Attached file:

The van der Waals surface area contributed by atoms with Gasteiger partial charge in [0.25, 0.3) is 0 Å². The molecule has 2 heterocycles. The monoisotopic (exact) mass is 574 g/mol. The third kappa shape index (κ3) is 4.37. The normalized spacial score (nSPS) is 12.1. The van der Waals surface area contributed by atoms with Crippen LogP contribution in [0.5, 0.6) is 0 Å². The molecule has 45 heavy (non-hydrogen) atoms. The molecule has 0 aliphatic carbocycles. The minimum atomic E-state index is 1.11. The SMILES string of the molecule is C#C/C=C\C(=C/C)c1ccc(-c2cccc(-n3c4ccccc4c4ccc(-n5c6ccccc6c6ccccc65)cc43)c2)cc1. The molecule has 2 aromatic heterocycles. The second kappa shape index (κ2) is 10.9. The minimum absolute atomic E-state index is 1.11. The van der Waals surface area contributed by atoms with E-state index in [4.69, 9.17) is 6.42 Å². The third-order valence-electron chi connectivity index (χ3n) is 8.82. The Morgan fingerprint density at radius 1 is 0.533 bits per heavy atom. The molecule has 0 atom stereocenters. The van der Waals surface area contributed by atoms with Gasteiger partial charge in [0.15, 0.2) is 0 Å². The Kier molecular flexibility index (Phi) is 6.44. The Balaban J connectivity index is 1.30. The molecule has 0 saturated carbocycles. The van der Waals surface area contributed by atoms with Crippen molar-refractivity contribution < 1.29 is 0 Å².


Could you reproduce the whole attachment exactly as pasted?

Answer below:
The van der Waals surface area contributed by atoms with Gasteiger partial charge in [0.25, 0.3) is 0 Å². The molecule has 2 heterocycles. The monoisotopic (exact) mass is 574 g/mol. The third kappa shape index (κ3) is 4.37. The normalized spacial score (nSPS) is 12.1. The van der Waals surface area contributed by atoms with Crippen LogP contribution in [0.5, 0.6) is 0 Å². The molecule has 45 heavy (non-hydrogen) atoms. The molecule has 0 aliphatic carbocycles. The minimum atomic E-state index is 1.11. The SMILES string of the molecule is C#C/C=C\C(=C/C)c1ccc(-c2cccc(-n3c4ccccc4c4ccc(-n5c6ccccc6c6ccccc65)cc43)c2)cc1. The molecule has 2 aromatic heterocycles. The second kappa shape index (κ2) is 10.9. The minimum absolute atomic E-state index is 1.11. The van der Waals surface area contributed by atoms with E-state index in [4.69, 9.17) is 6.42 Å². The third-order valence-electron chi connectivity index (χ3n) is 8.82. The Morgan fingerprint density at radius 1 is 0.533 bits per heavy atom. The molecule has 0 atom stereocenters. The van der Waals surface area contributed by atoms with Gasteiger partial charge in [0.15, 0.2) is 0 Å². The Kier molecular flexibility index (Phi) is 6.44. The Balaban J connectivity index is 1.30. The molecule has 0 saturated carbocycles. The van der Waals surface area contributed by atoms with Crippen molar-refractivity contribution < 1.29 is 0 Å².